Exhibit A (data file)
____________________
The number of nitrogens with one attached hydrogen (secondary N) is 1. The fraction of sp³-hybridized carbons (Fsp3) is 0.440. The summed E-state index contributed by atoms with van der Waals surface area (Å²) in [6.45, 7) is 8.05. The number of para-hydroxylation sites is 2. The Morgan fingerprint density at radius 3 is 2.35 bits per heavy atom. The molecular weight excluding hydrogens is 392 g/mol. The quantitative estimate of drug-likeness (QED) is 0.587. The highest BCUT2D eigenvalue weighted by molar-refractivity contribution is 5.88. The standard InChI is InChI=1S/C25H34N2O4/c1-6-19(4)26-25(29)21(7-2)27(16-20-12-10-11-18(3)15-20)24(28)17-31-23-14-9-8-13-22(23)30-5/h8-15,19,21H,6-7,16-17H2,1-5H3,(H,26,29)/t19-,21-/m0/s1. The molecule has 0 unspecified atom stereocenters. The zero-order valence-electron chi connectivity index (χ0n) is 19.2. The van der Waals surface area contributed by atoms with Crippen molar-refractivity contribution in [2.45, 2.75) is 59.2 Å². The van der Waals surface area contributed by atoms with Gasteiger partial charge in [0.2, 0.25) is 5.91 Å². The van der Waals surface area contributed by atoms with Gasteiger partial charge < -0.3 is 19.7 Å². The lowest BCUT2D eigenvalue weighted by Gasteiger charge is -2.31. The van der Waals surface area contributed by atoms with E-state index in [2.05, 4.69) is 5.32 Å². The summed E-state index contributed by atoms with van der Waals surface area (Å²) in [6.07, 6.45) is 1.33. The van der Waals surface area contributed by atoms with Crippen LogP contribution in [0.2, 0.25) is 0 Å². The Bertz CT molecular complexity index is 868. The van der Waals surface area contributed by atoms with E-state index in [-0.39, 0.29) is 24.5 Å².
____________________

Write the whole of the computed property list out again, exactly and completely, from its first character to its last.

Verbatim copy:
The number of nitrogens with one attached hydrogen (secondary N) is 1. The fraction of sp³-hybridized carbons (Fsp3) is 0.440. The summed E-state index contributed by atoms with van der Waals surface area (Å²) in [6.45, 7) is 8.05. The number of para-hydroxylation sites is 2. The Morgan fingerprint density at radius 3 is 2.35 bits per heavy atom. The molecular weight excluding hydrogens is 392 g/mol. The quantitative estimate of drug-likeness (QED) is 0.587. The highest BCUT2D eigenvalue weighted by molar-refractivity contribution is 5.88. The standard InChI is InChI=1S/C25H34N2O4/c1-6-19(4)26-25(29)21(7-2)27(16-20-12-10-11-18(3)15-20)24(28)17-31-23-14-9-8-13-22(23)30-5/h8-15,19,21H,6-7,16-17H2,1-5H3,(H,26,29)/t19-,21-/m0/s1. The molecule has 0 unspecified atom stereocenters. The zero-order valence-electron chi connectivity index (χ0n) is 19.2. The van der Waals surface area contributed by atoms with Crippen molar-refractivity contribution in [2.45, 2.75) is 59.2 Å². The van der Waals surface area contributed by atoms with Gasteiger partial charge in [0.2, 0.25) is 5.91 Å². The van der Waals surface area contributed by atoms with Gasteiger partial charge < -0.3 is 19.7 Å². The lowest BCUT2D eigenvalue weighted by Gasteiger charge is -2.31. The van der Waals surface area contributed by atoms with E-state index in [2.05, 4.69) is 5.32 Å². The summed E-state index contributed by atoms with van der Waals surface area (Å²) in [6.07, 6.45) is 1.33. The van der Waals surface area contributed by atoms with Crippen LogP contribution in [0.2, 0.25) is 0 Å². The Bertz CT molecular complexity index is 868. The van der Waals surface area contributed by atoms with E-state index in [-0.39, 0.29) is 24.5 Å².